PARIS - Encompassing four major periods in Zeng Fanzhi’s career to date, an ongoing retrospective at the Musée d’Art Moderne de la Ville de Paris is an indulgence for me. Zeng Fanzhi has professed his belief in art’s ability to elicit the deepest of emotional responses, with this exhibition serving as a valuable way to communicate with more people. How does he succeed in doing so?
Installation view of, left to right, Meat Reclining Figures (1992), The Last Supper (2001) and Meat (1992). The Last Supper set a new record for Zeng when it was sold for HK$ 180 million (US$ 23.1 million) at Sotheby’s Hong Kong in October 2013, a new world auction record for any piece of modern and contemporary Asian and Chinese art. (Photo: courtesy the artist)
I think Zeng’s secret of striking an emotional cord with viewers lies in his ability to liberate us from the rigid framework of culture-specific iconography. An icon, whether religious or secular, typically achieves its distinctive status by imbuing the content of the image with preconceived meaning of great cultural significance. For Zeng, however, there is no cultural boundary to his brilliant rework of many iconographies.
Hospital Triptych No. 2, oil on canvas (1992). (Photo: courtesy the artist)
Whether it is by way of Chinese associations or Western allusions, Zeng’s reengineered icons work almost like masks. Contrary to its commonly perceived attribute as an agent for disguise, a mask reveals as much as it conceals. Full of imagistic signifiers, it connotes layers of meanings that betray the inner truth of the reality under the mask.
Arranged in reverse chronological order, starting with his bramble landscape series, moving to his post-masks portraits, followed by his masks series and concluding with his early hospital series, the show is particularly revealing in its juxtaposition of images focused on similar subjects. For instance, the sculpture Covered Lamb shows a beheaded lamb covered under a blanket with only the truncated tips of its limbs remaining visible, echoing the painting Untitled 10-7-7 (2010), which depicts a wolf devouring a lamb. Seen in this light, the blanket suddenly becomes a mask that covers up a scene of animal violence.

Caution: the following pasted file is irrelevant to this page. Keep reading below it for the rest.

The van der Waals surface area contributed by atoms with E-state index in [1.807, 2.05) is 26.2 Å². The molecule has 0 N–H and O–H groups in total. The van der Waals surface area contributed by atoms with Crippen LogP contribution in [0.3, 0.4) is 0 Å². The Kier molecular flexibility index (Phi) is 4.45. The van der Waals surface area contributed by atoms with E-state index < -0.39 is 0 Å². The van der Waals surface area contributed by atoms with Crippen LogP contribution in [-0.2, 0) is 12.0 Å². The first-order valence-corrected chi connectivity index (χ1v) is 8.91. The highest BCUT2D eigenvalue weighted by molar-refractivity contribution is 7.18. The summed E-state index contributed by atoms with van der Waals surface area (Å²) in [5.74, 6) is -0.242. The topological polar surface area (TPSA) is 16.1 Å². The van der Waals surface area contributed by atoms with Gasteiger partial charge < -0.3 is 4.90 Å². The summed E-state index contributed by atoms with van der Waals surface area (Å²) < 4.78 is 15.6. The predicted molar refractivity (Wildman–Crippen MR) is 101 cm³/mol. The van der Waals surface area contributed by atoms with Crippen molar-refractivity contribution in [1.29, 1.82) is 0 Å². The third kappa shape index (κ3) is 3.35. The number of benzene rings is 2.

Fly, oil on canvas (2000). (Photo: courtesy the artist)
Increasingly painted a monumental scale, Zeng’s recent landscape paintings use powerful, untrammelled brushwork to cover the canvas with wild brambles that dance like Chinese calligraphy. Landscape has achieved its own iconic status in traditional Chinese ink painting, where it represents the order of the state and, in later periods, the image of the mind. Instead of creating grand mountains and water in three different distances, as in traditional Chinese ink paintings, Zeng employs dense oil on canvas to focus on prickly tangled shrubs. Many of his landscape paintings simultaneously set in motion and cover up, a subdued but uncanny drama – some of which is based on humans while other, on animals, such as the giant hare that alludes to Albrecht Dürer’s 1502 watercolor and body color painting of similar subject matter.
In his Masks series, Zeng turns to the archetypal significance of the mask in classical drama as well as in contemporary society. In the Peking opera, for instance, actors’ painted faces are reflections of their characters by virtue of iconographic associations with the colors and patterns of these “masks.” Zeng’s white masks seem to revolve around the tradition of “white face” in the Peking opera, which represents, with some notable exceptions, a character type that routinely disguises his true intention. Thus, Zeng’s masks are simultaneously revealing (of the underlying character) and concealing (covering up the characters’ true intention).
Foreground: Covered Lamb, gold nanmu wood (2009); background: Untitled 10-7-7, oil on canvas (2010). (Photo: Chiu-Ti Jansen)
Fly juxtaposes a masked artist’s self-portrait with Andy Warhol, the pop icon, alluding to the predominant Western influences in China’s social-economics and aesthetics. Tian’An Men (2004) superimposes the face of Mao Zedong over another iconic image of Tiananmen Square full of red flags, while Mao (2004) blows up Mao’s face, which seems to be cancelled out by whirls of spiraling circles.
Pure Land, oil on canvas (2012). (Photo: courtesy the artist)
Why do the characters in Zeng’s acclaimed The Last Supper also wear white masks? They seem to outgrow Da Vinci’s drama about sacrifice and betrayal and take on contemporary Chinese implications wherein ideological divides often cast the people who endorse Western influences as betrayers of the Chinese spirit. Wearing a yellow Western-style necktie, “Judas” is a ready symbol for capitalism that betrays the dogma of Communism. In a twisted way, doesn’t the character who “sells out” to Western ideology, wearing a yellow tie instead of the red scarves worn by the other “pioneers,” remind us of the artist who boldly re-appropriates a Western iconography?
Zeng’s works are rich in their investigations of iconographic representations themselves. They invite us to implicitly distrust icons as deliberate cultural or manipulated political constructs. But the temptation to succumb to the seduction of these icons is part and parcel of our human nature.
Visitors at the Musée d’Art Moderne de la Ville de Paris viewing a video showing the artist at work. (Photo: Chiu-Ti Jansen)
October 18, 2013 – February 16, 2014
Musée d’Art Moderne de la Ville de Paris